both employees and visitors at a public site is likely to be another important factor that
should be taken into account. Information about gender was not available in this study.
For the design of cost-effective non-residential toilet retrofit programs, non-residential
sites must be classified according to the factors that drive water savings. Available
classification schemes such as the Standard Industrial Classification (SIC) codes may not
be very useful in predicting conservation potential. Future research must attempt to
create a more meaningful schema that classifies non-residential sites according to their
water savings potential. Such a schema would be invaluable in targeting future nonresidential
retrofit programs to further boost their effectiveness, and for reliably estimating
Information about the public sites earmarked for retrofits was scarce. This would
have been a sedous impediment had the City of San Diego Conservation Program staff
not shown as much care as they did in collecting this scarce information with the greatest
We would like to thank Marsi Steirer (City of San Diego) and Maria Mariscal (San
Diego County Water Authority) for appreciating our evaluation needs and for ensuring that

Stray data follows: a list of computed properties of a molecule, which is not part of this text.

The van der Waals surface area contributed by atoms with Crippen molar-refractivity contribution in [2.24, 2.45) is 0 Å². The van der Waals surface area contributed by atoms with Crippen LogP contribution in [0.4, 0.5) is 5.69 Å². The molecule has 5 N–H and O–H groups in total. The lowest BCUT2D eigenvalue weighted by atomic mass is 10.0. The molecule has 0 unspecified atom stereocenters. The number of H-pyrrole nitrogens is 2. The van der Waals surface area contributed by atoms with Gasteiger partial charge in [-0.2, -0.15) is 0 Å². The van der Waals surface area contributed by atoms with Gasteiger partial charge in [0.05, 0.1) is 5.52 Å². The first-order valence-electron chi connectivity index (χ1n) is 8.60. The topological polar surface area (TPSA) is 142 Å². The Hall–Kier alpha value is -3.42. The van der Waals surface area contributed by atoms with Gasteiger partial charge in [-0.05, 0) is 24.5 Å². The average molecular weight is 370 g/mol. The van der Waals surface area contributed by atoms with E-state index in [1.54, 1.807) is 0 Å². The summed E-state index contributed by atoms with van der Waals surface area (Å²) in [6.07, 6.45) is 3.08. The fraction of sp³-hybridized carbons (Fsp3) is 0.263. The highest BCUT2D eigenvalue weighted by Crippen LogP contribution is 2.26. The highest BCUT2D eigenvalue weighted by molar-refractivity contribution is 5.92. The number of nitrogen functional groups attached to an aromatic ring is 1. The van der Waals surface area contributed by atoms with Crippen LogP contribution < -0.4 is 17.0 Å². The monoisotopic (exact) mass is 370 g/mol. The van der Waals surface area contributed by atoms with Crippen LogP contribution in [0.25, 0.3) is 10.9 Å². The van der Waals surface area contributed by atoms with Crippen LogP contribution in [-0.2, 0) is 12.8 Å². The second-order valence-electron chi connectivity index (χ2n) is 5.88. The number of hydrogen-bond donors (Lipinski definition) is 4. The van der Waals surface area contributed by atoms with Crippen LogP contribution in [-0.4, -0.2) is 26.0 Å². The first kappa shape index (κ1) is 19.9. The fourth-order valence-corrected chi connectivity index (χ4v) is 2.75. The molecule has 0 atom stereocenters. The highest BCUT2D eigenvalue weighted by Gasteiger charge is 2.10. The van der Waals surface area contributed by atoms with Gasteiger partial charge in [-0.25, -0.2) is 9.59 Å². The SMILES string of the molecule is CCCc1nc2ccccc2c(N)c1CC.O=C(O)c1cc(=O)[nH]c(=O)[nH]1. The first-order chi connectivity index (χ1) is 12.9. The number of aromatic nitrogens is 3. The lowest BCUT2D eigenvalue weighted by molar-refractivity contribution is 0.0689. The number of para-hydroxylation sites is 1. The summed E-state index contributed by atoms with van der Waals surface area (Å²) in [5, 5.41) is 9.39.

accurate data collection was fully integrated into the program’s mission dght from the
start. In addition, we would like to acknowledge John Hadey’s contributions in
implementing the program, in ensudng proper data collection, and for spending numerous
hours over the phone conveying his real-world insights to us.
The toilet retrofit program could not have been carded out without the joint
cooperation and sponsorship of the City of San Diego, San Diego County Water Authority
and the Metropolitan Water Distdct of Southern California (MWD). We thank them for all
their help. We would specifically also like to thank John Wiedmann and Michael
Moynahan of MWD’s State Water Project and Conservation Division for giving us the
opportunity to undertake this evaluation. This study greatly benefited from their
enthusiasm and support.
PREFACE ......................................................... ii
EXECUTIVE SUMMARY .............................................. iii
ACKNOWLEDGMENTS .............................................. vi
TABLES .......................................................... viii
I. PROGRAM DESCRIPTION ........................................... 1
Introduction ................................................... 1